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Cleveland, OH

i tried to move two indoor plants outside, on either side of the front door. a parlor palm and a variegated umbrella tree that now seem to be deteriorating. this site gets a lot of direct sunlight in the afternoon. i keep finding conflicting information online about the amount of light these guys can tolerate. what do you all think, are they just having an adjustment period (as some plants do) or will they continue to degrade?

also can anyone recommend tallish plants that do well in pots and lots of direct sun? i'd like to bring them in during winter if possible.


Dublin, CA(Zone 9a)

I can't tell you how much sun they can take, but anytime you move something outside you need to adjust it gradually to the higher light levels. Even a plant that can handle full sun under normal circumstances will get badly sunburned if you've had it indoors one day and the next day it's outside in the sun. No matter how bright of a window you had them in, the light intensity doesn't compare to being outside in the sun. So I'd move them to a shady location and gradually introduce them to higher amounts of sun. They've probably been badly sunburned already, so don't be surprised to see the leaves getting bleached out and eventually turning brown and falling off. If you haven't had them out there too long chances are they should recover, but since there's no way to reverse the sunburn on the existing leaves, you'll have to wait for them to put out new growth before they'll look nice again.

Bay City, MI(Zone 6a)

Simplified - Chlorophyll is natures sunscreen for plants. It helps prevent photo oxidation (sunburn) and is present in leaves in a linear relationship with the amount of light the leaves receive - the more light - the more chlorophyll - the greater the level of protection.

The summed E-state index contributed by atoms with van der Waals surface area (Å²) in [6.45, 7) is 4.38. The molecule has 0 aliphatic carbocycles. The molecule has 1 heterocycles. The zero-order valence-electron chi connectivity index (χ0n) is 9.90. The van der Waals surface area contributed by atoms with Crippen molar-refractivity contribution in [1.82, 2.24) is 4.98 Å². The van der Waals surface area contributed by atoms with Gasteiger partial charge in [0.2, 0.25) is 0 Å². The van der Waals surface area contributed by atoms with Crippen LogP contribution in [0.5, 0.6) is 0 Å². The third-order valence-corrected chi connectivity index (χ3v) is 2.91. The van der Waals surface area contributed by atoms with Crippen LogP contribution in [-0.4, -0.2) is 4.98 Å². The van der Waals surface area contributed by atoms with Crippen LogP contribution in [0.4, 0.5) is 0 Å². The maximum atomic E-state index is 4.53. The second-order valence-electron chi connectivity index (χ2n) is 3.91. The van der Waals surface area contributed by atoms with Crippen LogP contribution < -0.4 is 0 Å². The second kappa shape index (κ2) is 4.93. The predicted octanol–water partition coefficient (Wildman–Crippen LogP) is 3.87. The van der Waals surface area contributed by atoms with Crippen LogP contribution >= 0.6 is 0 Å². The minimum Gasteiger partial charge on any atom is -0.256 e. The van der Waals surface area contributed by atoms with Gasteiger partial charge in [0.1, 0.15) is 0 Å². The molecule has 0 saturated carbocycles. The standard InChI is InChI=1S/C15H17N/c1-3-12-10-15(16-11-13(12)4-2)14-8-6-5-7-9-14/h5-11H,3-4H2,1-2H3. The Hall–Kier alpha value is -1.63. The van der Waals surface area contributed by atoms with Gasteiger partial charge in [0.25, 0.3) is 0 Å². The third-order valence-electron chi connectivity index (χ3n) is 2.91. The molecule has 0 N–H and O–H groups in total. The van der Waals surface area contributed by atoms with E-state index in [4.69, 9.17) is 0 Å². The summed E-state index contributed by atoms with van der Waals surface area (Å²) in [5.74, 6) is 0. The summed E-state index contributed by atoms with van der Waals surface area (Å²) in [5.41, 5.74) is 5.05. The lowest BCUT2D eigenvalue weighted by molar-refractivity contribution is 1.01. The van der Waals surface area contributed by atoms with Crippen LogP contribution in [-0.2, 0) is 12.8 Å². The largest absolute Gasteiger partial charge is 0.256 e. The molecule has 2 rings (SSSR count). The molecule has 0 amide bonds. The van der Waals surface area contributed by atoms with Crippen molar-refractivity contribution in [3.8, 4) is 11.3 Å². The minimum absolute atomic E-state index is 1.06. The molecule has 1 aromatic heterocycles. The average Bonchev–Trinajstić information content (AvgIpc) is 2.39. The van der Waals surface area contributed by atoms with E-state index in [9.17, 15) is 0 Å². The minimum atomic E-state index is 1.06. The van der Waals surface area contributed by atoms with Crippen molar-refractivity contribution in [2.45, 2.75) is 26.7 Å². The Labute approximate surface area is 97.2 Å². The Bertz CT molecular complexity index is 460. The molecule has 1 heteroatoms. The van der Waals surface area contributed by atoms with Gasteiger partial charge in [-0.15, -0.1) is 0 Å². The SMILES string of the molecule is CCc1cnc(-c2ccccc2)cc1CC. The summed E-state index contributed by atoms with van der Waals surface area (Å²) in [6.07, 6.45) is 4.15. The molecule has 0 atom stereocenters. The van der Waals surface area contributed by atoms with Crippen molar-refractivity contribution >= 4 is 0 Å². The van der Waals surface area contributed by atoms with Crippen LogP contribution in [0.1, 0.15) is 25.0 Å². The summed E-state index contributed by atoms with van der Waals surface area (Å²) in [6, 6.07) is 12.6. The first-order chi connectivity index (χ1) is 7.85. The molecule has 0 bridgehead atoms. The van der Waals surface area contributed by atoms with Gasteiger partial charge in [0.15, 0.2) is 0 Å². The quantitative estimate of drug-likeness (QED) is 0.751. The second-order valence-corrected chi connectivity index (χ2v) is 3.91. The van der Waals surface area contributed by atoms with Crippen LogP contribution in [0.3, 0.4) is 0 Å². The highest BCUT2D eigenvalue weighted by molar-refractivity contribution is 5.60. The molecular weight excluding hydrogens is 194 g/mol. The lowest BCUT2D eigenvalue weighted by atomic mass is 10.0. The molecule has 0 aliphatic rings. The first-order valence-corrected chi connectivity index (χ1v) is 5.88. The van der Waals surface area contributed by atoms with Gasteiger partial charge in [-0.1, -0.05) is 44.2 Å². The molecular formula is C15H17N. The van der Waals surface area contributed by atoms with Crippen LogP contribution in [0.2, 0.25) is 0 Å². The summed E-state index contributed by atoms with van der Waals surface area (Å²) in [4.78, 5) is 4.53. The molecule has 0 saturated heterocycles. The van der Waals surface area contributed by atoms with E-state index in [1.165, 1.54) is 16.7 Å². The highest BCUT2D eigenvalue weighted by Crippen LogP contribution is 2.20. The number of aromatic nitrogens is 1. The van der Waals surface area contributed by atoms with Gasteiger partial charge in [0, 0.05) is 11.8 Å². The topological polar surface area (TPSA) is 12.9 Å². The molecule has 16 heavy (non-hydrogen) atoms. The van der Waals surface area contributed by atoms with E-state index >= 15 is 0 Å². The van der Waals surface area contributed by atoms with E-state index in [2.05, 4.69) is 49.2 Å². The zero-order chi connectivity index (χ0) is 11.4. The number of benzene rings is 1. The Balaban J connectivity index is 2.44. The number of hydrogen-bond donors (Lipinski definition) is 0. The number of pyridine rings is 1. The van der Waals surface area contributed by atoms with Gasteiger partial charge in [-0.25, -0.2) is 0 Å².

If you were to move the plant from an indoor location into direct sun, it could easily kill foliage - even young bark tissue. If you do it gradually, by moving the plant to shade first, then to more sun exposure over a week or so, chlorophyll levels will increase, making photo oxidation more unlikely.

If you're interested in what happens: high light intensity levels can cause chlorophyll molecules to rise to a more excited state than normal. If light levels are high enough, the energy that is released as electrons in molecules return to their normal energy state may be sufficient to form oxygen (O- radicals from regular O2. These O- radicals are extremely reactive particles that readily destroy chlorophyll molecules. (This is the same O- radical that causes rapid oxidation in organic molecules when we apply H2O2 [hydrogen peroxide]). Evidence of the process is seen in a bleached or whitish appearance of the leaves.

Unvariegated scheffs will tolerate full sun well in your area, but the variegated plants need protection from midday sun. I don't grow the palms, so I'll reserve comment about their light preferences, but I can say that I agree that you need to either expose the plants to light gradually, or simply site them where you intend to keep them over summer and let the plant take the hit. I have found it's often more productive to move unvariegated scheffs from indoors directly into full sun. The leaves burn and are shed, but the plant replaces them very quickly with leaves that come in already acclimated to full sun. I do this with many Ficus species as well. It's easier than fussing around with gradually exposing them to full sun, only to find the tree shedding most of the foliage anyway because the foliage was unable to adapt. What I'm saying is that foliage on trees grown under low light conditions may not be physically able to adapt to high light conditions, making abscission their destiny no matter how gradually you expose them to light.

Use this strategy only on healthy trees that are known to be able to tolerate full sun.


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